Tag Archives: USA

Against the rose curtain

 

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I enjoyed spending some time restoring this beautiful portrait. The original has a print defect and is sprinkled with black ink from the process. But fortunately Photoshop corrected these tiny imperfections to reveal this shot’s true beauty. I absolutely love the window and gorgeous rose curtain behind this young man, and the use of lights and dark to create chiaroscuro. And one cannot miss his eyes.

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With the belt, collared shirt and thin, straight tie I’d date this portrait from the late 1910s to early ’20s (if so, it was printed on older stock).

RPPC: AZO up triangles, 1904-1918

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As if catching his reflection in the oval mirror…

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1890’s-1900’s cabinet card. Private Collection.

This one gave me a chuckle. This gentleman looks like a deer in the headlights with his wide eyes. And with him looking partly off-shot, it gives the impression he just  came into view and got caught off guard by his own reflection.

On a side note, yes it’s been a month since I last posted, to the day. I didn’t realize it’s been this long. Like everything else in life there are periods when I actively collect (and feverishly so!) and others when I don’t so much.  However, the drought is soon to pass and I will be responding to emails today. ;)

 


Early Colombia Portrait Company button photograph

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Detail of 1890’s to early 1900’s button portrait. ©bahc/c.ryan

This portrait is a beautiful early example of tin buttons the Chicago based Columbia Portrait Company used to make. The three founders Thomas J. Ogara, Thomas J. Durkin, and C.M. Stumcke incorporated in 1893 and the company was successful for nearly half a century before closing its doors in 1940. The name of the company was inspired by the Chicago’s World Fair of 1893 where they must have made their introduction. They made fine oil reproduction portraits and framed button “bubble” photographs they then began to sell on the road across the country.

So let’s talk about this young gentleman. I believe his portrait is very likely the reproduction of a cabinet card/cdv/tintype. The picture is sharp  and he was dressed to impress. His tie stack is impressive too, is this a large gemstone set with smaller ones? (I’m tempted to say they’re diamonds). The button is a smooth matte; unlike the later celluloid examples I’ve seen which have a plasticity or “bubble” effect to them. This portrait looks more like a tintype. I wonder if the young man was at the fair and had it done then and there.

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The button portrait is 6 inches in diameter, not counting the brass frame with hook. The logo is at the back center.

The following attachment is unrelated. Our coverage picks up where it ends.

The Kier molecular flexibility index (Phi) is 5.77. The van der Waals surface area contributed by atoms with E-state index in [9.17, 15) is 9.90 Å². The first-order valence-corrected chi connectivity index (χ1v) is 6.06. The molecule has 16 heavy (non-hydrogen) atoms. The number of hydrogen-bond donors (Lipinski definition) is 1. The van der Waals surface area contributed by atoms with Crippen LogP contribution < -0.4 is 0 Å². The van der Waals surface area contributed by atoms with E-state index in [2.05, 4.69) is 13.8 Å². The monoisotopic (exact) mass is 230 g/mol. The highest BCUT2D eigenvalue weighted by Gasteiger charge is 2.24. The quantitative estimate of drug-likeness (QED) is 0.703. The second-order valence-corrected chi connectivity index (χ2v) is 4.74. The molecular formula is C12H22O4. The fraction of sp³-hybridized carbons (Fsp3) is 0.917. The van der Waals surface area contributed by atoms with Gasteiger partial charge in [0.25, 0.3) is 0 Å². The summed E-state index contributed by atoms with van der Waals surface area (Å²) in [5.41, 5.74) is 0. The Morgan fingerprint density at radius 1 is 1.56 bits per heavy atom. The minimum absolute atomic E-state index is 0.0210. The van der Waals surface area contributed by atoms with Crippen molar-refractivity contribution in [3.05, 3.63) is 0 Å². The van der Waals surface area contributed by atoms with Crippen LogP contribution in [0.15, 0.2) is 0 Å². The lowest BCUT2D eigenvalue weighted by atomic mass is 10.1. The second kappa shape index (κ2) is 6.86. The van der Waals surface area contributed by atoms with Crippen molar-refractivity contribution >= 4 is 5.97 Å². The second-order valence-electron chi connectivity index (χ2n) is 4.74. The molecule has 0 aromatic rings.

When I saw this button portrait I knew I had to have it. I was thrilled to find a tintype-like photograph in this format, with the sitter easily fitting in this collection. It needed quite a bit of cleaning up too. I usually keep originals alone but I’m looking to find out how to renovate the frame and cover a few age stains.


“Guess Who?”

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c. 1930-40 photo portrait. 3.25″ x 4″. Private Collection.

Someone wrote “Guess who?” on the back.

“Is this..? Oh my God, it is!” I imagine the recipient said when they first gazed at the portrait, and then a small smile formed in response to the genuine one on display.

This young man posed in his zipped up leather aviator jacket with a plaid scarf around the neck and dotted tie. His smile is endearing, with the hand tinted cheeks. Some say he bears a striking resemblance to Matt Damon. I can see it, do you?


Harold and Woods Ballies

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RPPC of Harold and Woods Ballies, c.1910. Private Collection.

These two look effortlessly elegant. Harold and Woods posed in their stiff collars and loose suits for a formal portrait. Hopefully they did their mama proud!

RPPC: AZO 1904-1918.


This 1900’s young man with the curtained hair

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1900’s RPPC. Private Collection.

I love this portrait for many reasons; the weathering adds a certain something to it that’s hard to describe, this young man’s also a bit nervous and awkward like he didn’t quite know how he would pose after he put his hat on the floor. And the backdrop drape is not figurative but painted more abstractly.

 

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RPPC: Back typical of North American cards of the period, but with no stamp box.


A lazy afternoon with the dogs

Candid snapshot. Private Collection.

1910s-20s candid snapshot. Private Collection.

A candid snapshot of two men (brothers?) on tipped chairs with two kids lounging in the sun on a lazy day, two of them overrun by three dogs begging for attention! One of the collies looks like it only has one thing on its mind: lick its beloved human’s face.

I’m not sure what is the furry looking thing on the head of the kid to the left.


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